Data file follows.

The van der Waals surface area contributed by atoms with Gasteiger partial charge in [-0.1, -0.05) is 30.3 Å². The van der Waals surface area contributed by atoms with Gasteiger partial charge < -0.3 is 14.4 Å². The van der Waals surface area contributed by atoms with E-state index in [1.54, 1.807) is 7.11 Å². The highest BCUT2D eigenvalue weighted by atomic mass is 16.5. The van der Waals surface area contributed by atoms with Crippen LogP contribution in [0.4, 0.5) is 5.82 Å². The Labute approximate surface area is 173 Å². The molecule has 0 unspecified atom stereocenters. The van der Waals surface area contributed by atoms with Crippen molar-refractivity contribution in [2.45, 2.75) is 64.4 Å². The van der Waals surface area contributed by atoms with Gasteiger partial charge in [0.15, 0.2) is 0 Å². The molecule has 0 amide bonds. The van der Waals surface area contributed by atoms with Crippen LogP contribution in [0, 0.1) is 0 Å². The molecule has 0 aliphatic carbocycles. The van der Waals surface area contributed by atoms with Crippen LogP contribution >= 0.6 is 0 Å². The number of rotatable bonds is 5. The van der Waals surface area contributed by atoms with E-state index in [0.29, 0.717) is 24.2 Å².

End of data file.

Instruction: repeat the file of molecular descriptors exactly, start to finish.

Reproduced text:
The van der Waals surface area contributed by atoms with Gasteiger partial charge in [-0.1, -0.05) is 30.3 Å². The van der Waals surface area contributed by atoms with Gasteiger partial charge < -0.3 is 14.4 Å². The van der Waals surface area contributed by atoms with E-state index in [1.54, 1.807) is 7.11 Å². The highest BCUT2D eigenvalue weighted by atomic mass is 16.5. The van der Waals surface area contributed by atoms with Crippen LogP contribution in [0.4, 0.5) is 5.82 Å². The Labute approximate surface area is 173 Å². The molecule has 0 unspecified atom stereocenters. The van der Waals surface area contributed by atoms with Crippen molar-refractivity contribution in [2.45, 2.75) is 64.4 Å². The van der Waals surface area contributed by atoms with Gasteiger partial charge in [0.15, 0.2) is 0 Å². The molecule has 0 amide bonds. The van der Waals surface area contributed by atoms with Crippen LogP contribution in [0, 0.1) is 0 Å². The molecule has 0 aliphatic carbocycles. The van der Waals surface area contributed by atoms with Crippen LogP contribution >= 0.6 is 0 Å². The number of rotatable bonds is 5. The van der Waals surface area contributed by atoms with E-state index in [0.29, 0.717) is 24.2 Å².